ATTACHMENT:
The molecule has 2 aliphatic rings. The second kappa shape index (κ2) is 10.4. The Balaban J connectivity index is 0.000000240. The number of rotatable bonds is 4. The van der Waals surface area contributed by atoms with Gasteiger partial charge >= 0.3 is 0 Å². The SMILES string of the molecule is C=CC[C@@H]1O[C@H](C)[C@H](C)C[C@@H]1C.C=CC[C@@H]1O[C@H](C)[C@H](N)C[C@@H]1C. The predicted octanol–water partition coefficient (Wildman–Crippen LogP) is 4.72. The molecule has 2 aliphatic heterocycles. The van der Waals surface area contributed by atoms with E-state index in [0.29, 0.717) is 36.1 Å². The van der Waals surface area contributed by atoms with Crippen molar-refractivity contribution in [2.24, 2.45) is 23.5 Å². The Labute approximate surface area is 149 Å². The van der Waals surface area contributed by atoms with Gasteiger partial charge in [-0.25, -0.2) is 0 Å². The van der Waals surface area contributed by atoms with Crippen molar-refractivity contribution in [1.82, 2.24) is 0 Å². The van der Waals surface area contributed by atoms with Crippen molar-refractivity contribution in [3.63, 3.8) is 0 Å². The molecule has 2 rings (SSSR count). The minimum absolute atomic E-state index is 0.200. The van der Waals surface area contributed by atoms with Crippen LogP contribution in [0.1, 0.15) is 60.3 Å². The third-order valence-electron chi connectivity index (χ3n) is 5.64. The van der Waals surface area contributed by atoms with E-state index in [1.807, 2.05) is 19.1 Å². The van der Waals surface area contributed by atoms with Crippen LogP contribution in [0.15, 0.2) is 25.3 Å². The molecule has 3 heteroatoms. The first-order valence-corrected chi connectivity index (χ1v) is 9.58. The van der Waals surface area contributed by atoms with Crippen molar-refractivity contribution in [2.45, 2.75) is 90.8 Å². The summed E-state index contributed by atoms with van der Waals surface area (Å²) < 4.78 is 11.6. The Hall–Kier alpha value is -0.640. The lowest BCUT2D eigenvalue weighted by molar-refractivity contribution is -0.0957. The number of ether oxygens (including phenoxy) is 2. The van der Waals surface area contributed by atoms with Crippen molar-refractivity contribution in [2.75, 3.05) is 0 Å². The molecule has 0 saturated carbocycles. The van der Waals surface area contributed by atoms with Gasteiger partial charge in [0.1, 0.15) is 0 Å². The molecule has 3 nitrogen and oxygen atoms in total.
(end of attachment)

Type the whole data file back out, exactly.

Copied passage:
The molecule has 2 aliphatic rings. The second kappa shape index (κ2) is 10.4. The Balaban J connectivity index is 0.000000240. The number of rotatable bonds is 4. The van der Waals surface area contributed by atoms with Gasteiger partial charge >= 0.3 is 0 Å². The SMILES string of the molecule is C=CC[C@@H]1O[C@H](C)[C@H](C)C[C@@H]1C.C=CC[C@@H]1O[C@H](C)[C@H](N)C[C@@H]1C. The predicted octanol–water partition coefficient (Wildman–Crippen LogP) is 4.72. The molecule has 2 aliphatic heterocycles. The van der Waals surface area contributed by atoms with E-state index in [0.29, 0.717) is 36.1 Å². The van der Waals surface area contributed by atoms with Crippen molar-refractivity contribution in [2.24, 2.45) is 23.5 Å². The Labute approximate surface area is 149 Å². The van der Waals surface area contributed by atoms with Gasteiger partial charge in [-0.25, -0.2) is 0 Å². The van der Waals surface area contributed by atoms with Crippen molar-refractivity contribution in [1.82, 2.24) is 0 Å². The van der Waals surface area contributed by atoms with Crippen molar-refractivity contribution in [3.63, 3.8) is 0 Å². The molecule has 2 rings (SSSR count). The minimum absolute atomic E-state index is 0.200. The van der Waals surface area contributed by atoms with Crippen LogP contribution in [0.1, 0.15) is 60.3 Å². The third-order valence-electron chi connectivity index (χ3n) is 5.64. The van der Waals surface area contributed by atoms with E-state index in [1.807, 2.05) is 19.1 Å². The van der Waals surface area contributed by atoms with Crippen LogP contribution in [0.15, 0.2) is 25.3 Å². The molecule has 3 heteroatoms. The first-order valence-corrected chi connectivity index (χ1v) is 9.58. The van der Waals surface area contributed by atoms with Crippen molar-refractivity contribution in [2.45, 2.75) is 90.8 Å². The summed E-state index contributed by atoms with van der Waals surface area (Å²) < 4.78 is 11.6. The Hall–Kier alpha value is -0.640. The lowest BCUT2D eigenvalue weighted by molar-refractivity contribution is -0.0957. The number of ether oxygens (including phenoxy) is 2. The van der Waals surface area contributed by atoms with Crippen molar-refractivity contribution in [2.75, 3.05) is 0 Å². The molecule has 0 saturated carbocycles. The van der Waals surface area contributed by atoms with Gasteiger partial charge in [0.1, 0.15) is 0 Å². The molecule has 3 nitrogen and oxygen atoms in total.